2. Along with a non-subjective checklist of standards and IT requirements (such as interoperability with existing systems/platforms, support in particular countries, number of SI’s trained in a product suite, etc.) deliver a set of use cases for how the product would be used. The use cases should include some long-term (and therefore less specific items) and some short term cases. The short term ones should really address the driving need for the evaluation. At least one use case should test performance and scalability in order to prove out the scaling model and help drive to a final configuration (and therefore a final project cost). Other use cases should include interoperability testing for integration to existing systems, and how the product gets migrated between development and production.
Slight aside. By checklist I mean there should be nowhere on this list to explain anything. Answers should be unambiguous lists, yes/no, dates, numbers, etc. This keeps it black-and-white. If it needs an explanation, it best to have the vendor answer in the context of the use case.
3. Ask vendor participants to fill in the checklist, give “essay” answers to the use cases, and then provide 10 items that they believe you should evaluate as part of the evaluation. These 10 items will be all you need to understand how each believes they compete with the other vendors, the vendors’ philosophical alignment to the problem space, and their unique value propositions. By the way, these 10 items should include use cases on how to test them, and an explanation of why they are important to the proposed solution. Of course, these 10 items might be non-technical… like they might be about standards support, or SI relationships, or whatever the vendor thinks is important.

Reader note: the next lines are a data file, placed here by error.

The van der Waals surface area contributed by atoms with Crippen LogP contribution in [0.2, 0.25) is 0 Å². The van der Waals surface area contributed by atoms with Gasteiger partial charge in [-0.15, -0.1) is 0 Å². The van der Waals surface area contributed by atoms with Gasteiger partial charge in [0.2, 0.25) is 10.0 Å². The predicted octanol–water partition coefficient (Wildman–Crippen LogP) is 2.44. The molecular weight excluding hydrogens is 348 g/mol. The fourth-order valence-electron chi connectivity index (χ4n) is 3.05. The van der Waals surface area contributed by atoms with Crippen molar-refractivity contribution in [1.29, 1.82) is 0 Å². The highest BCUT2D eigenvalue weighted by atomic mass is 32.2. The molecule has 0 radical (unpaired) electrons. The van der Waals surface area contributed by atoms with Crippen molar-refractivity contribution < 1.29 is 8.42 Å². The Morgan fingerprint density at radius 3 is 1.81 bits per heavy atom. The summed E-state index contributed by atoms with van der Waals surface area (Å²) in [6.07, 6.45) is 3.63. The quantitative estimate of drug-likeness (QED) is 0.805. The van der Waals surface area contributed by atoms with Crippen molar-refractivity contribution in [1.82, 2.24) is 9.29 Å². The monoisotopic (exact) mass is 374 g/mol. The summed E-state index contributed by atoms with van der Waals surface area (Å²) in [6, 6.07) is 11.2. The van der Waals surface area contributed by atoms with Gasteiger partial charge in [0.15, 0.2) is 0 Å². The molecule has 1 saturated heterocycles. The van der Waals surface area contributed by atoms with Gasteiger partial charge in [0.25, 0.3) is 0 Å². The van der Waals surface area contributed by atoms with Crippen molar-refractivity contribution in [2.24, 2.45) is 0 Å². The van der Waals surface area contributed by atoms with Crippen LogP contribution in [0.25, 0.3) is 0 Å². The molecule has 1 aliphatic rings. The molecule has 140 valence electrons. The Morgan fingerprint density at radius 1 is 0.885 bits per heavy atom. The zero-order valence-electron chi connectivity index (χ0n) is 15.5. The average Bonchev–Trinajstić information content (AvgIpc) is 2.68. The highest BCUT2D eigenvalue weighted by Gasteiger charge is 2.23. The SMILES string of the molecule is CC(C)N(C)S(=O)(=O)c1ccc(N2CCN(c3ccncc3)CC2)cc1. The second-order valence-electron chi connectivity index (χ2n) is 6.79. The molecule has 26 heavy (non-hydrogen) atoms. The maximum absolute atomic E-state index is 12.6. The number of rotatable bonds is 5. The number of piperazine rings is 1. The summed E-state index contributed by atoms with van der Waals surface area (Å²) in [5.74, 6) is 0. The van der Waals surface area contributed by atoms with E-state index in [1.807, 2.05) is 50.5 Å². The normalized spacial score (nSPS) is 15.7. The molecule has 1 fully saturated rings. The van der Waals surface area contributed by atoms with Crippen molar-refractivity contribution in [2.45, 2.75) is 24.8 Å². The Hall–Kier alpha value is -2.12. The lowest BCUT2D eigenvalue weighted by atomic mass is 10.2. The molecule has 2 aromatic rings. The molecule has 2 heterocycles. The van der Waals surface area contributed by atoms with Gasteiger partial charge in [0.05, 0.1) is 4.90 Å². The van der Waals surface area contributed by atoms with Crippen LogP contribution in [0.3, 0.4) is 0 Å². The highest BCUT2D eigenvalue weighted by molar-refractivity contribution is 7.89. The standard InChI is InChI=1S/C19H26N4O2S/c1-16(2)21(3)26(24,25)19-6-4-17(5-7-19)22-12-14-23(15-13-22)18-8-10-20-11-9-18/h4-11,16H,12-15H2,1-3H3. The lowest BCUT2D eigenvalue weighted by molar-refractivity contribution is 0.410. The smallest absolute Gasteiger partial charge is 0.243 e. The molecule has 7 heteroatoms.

I believe if we moved in this direction, we’d have a process that got customers what they need, faster, with higher quality results. And, the efforts used in the decision process (by implementing the use cases in a POC) would be directly relevant to deploying the solution, so once the process is complete, you’ve done more than selected a vendor, you’ve begun your implementation.